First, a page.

I watched with interest the story of David Laws, whose elevation to the role of Chief Secretary to the Treasury lasted just seventeen days. His decision today to stand down from the post in the light of revelations about his expense claims is perhaps honourable, but let’s not forget that he broke the rules in the first place.
Mr Laws claimed around £40,000 of taxpayers’ money to pay rent for a ‘second home’ to his partner James Lundie, in a clear breach of Parliamentary conditions, which states such payments cannot be made to spouses or partners.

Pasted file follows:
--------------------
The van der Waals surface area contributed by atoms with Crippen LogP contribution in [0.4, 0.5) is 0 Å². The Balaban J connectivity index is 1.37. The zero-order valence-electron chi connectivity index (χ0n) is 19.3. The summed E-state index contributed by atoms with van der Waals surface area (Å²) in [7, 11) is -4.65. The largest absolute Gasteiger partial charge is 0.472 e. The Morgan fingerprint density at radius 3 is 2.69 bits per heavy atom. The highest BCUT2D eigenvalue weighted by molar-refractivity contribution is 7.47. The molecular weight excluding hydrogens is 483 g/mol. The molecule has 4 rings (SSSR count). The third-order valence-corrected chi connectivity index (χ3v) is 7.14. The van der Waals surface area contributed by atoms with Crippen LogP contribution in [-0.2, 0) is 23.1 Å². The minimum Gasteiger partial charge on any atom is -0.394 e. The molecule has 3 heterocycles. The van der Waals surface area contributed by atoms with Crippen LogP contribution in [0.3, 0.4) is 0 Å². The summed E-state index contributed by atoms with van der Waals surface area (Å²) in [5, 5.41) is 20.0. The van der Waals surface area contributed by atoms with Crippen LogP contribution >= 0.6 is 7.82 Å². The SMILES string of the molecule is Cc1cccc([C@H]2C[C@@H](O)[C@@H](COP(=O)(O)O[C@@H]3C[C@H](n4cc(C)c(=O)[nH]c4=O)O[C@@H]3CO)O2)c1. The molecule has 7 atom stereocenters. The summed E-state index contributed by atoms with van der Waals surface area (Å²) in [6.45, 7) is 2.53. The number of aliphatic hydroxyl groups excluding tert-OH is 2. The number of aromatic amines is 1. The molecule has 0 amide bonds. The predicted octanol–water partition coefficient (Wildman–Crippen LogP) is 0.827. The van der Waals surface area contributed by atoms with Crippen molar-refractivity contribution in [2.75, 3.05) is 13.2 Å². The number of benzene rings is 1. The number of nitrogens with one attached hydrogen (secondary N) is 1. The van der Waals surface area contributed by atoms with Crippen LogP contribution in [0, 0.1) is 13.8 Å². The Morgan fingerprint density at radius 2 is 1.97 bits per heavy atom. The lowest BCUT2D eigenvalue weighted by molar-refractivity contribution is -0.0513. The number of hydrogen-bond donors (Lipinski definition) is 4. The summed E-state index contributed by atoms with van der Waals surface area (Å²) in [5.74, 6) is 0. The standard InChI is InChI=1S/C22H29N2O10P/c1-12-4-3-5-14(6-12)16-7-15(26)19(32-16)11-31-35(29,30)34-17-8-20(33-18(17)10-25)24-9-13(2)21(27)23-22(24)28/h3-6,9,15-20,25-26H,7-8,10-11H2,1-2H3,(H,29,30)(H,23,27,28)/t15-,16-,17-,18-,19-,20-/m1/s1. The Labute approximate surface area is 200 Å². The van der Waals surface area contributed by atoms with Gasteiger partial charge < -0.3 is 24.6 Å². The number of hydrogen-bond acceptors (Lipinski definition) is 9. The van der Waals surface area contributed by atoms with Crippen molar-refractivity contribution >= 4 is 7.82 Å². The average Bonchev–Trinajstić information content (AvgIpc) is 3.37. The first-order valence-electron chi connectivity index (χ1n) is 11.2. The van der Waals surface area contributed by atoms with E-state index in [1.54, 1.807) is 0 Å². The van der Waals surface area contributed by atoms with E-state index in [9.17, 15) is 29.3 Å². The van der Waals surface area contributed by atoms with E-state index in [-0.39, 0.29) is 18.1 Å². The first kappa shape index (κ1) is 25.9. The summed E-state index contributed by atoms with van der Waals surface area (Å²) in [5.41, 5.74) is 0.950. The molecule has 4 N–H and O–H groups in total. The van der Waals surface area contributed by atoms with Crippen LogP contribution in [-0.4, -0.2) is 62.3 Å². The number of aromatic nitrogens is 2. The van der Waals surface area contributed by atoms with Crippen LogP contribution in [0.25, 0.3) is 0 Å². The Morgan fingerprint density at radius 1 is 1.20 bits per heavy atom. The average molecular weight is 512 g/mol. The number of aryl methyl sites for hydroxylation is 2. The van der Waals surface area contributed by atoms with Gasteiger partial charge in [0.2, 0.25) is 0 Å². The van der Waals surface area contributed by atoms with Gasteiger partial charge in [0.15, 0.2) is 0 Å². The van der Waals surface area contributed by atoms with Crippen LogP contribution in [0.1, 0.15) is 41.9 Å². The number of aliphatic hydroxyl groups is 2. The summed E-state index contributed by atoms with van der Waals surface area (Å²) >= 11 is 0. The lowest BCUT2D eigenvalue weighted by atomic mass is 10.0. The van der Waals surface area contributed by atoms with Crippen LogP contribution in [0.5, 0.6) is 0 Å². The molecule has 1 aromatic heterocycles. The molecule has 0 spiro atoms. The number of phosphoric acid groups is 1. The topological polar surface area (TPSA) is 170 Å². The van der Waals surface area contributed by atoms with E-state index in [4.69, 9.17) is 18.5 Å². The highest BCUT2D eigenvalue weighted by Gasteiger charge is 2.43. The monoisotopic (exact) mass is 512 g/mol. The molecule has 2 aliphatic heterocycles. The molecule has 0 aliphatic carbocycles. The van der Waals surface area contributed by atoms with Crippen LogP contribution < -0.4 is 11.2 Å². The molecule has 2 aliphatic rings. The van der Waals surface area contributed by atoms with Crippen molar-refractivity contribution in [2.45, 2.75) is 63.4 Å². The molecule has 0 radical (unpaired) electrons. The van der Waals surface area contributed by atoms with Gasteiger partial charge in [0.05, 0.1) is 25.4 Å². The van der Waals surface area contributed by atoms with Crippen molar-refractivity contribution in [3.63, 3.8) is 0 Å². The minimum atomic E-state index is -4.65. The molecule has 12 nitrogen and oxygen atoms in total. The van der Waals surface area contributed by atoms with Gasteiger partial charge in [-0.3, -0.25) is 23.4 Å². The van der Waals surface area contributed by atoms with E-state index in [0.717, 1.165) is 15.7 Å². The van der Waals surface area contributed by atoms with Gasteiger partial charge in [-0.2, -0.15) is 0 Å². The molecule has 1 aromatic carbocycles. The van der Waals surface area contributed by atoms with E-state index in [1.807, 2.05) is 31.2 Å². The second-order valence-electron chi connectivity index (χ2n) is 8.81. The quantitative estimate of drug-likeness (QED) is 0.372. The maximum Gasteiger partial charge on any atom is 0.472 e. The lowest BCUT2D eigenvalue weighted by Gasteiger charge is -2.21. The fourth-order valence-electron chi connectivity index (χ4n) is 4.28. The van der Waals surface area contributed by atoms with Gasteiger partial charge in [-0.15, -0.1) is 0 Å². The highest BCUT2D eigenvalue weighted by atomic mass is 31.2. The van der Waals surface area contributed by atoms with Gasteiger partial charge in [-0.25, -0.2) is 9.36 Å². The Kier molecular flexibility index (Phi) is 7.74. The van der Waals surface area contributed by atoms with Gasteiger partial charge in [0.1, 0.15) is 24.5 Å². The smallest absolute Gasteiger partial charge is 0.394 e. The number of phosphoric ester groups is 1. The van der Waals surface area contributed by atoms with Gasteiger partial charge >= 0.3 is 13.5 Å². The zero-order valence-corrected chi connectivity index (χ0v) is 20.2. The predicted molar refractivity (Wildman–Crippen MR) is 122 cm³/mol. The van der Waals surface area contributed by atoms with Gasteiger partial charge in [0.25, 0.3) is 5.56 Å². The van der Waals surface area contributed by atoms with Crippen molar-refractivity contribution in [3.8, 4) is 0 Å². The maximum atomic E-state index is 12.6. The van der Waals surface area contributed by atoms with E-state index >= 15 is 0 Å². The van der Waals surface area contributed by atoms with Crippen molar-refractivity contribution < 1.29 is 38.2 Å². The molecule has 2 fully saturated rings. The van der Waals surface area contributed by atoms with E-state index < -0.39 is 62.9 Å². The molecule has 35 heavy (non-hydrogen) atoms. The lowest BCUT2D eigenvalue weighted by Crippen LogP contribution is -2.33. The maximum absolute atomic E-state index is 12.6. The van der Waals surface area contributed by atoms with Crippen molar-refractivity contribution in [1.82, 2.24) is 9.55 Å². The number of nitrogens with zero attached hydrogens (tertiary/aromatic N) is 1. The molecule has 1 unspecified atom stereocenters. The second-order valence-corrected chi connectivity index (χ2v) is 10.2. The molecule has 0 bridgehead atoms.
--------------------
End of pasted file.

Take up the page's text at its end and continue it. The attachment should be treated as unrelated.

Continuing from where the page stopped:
However, the saddest point about this story for me was that Mr Laws made a point about not wanting to reveal his sexuality. Over the last few years we’ve heard strong views from all parties about their wish to make our Parliament more inclusive, more representative. He may have broken the rules, for which his decision to step down was absolutely appropriate. But for someone of Mr Laws’ undoubted talent to have to fear disclosure of this element of his personal life is tragic.
It appears Parliament isn’t as inclusive or representative as it’s been portrayed.